Over the years, there have been many odd airplane designs, but one you probably haven’t seen much is the forward-swept wing. While most early aircraft featured straight wings, rear-swept wings are fairly common today, especially among commercial airliners. A rear-swept wing has its forward-most point at the root of the ring, where it attaches to the fuselage. The sweep breaks up the incoming flow into a chordwise component that flows from the leading edge to the trailing edge of the wing and a spanwise component that flows along the wing. Compared to straight wings, a swept wing provides better stability and control when flying at transonic speeds where shock waves can form on the wing (even though the plane itself is not supersonic).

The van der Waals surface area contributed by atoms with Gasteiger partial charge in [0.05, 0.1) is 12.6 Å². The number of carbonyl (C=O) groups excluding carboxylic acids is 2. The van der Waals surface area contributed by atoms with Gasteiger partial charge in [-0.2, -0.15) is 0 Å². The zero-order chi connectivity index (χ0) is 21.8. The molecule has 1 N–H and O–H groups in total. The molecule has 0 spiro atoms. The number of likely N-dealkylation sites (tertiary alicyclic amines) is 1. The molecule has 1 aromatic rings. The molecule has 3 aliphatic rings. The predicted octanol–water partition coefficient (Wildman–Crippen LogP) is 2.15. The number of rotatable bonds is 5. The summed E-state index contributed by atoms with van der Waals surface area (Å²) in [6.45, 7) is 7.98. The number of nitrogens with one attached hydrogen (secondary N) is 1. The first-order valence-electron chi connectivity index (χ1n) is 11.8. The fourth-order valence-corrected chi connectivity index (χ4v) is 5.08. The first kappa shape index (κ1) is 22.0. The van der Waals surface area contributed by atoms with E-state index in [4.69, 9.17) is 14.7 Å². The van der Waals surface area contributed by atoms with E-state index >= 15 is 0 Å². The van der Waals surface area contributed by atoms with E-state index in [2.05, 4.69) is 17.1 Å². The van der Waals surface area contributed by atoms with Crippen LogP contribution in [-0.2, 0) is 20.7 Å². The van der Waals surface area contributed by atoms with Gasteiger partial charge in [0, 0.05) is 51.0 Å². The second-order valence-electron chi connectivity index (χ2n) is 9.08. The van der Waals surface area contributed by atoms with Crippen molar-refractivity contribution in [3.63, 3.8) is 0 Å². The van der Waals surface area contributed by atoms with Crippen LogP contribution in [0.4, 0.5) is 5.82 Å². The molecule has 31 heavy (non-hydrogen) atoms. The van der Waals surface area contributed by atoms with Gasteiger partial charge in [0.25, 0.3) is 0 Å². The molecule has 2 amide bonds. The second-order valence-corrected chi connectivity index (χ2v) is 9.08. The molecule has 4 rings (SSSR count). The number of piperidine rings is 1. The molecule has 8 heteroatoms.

The trouble with rear-swept wings is that when they stall, they do so from the wingtips inward. Since the ailerons that control the plane’s orientation are out near the wingtips, that’s a problem. Forward-swept wings were supposed to solve this issue because they would stall from the root outward. But they came with a whole new set of problems, which included the need for robust onboard computers controlling them constantly to keep them in stable flight. In the end, the disadvantages outweighed any gains and so, for the most part, the forward-swept wing design has seen little flight time. (Image and video credit: Real Engineering)

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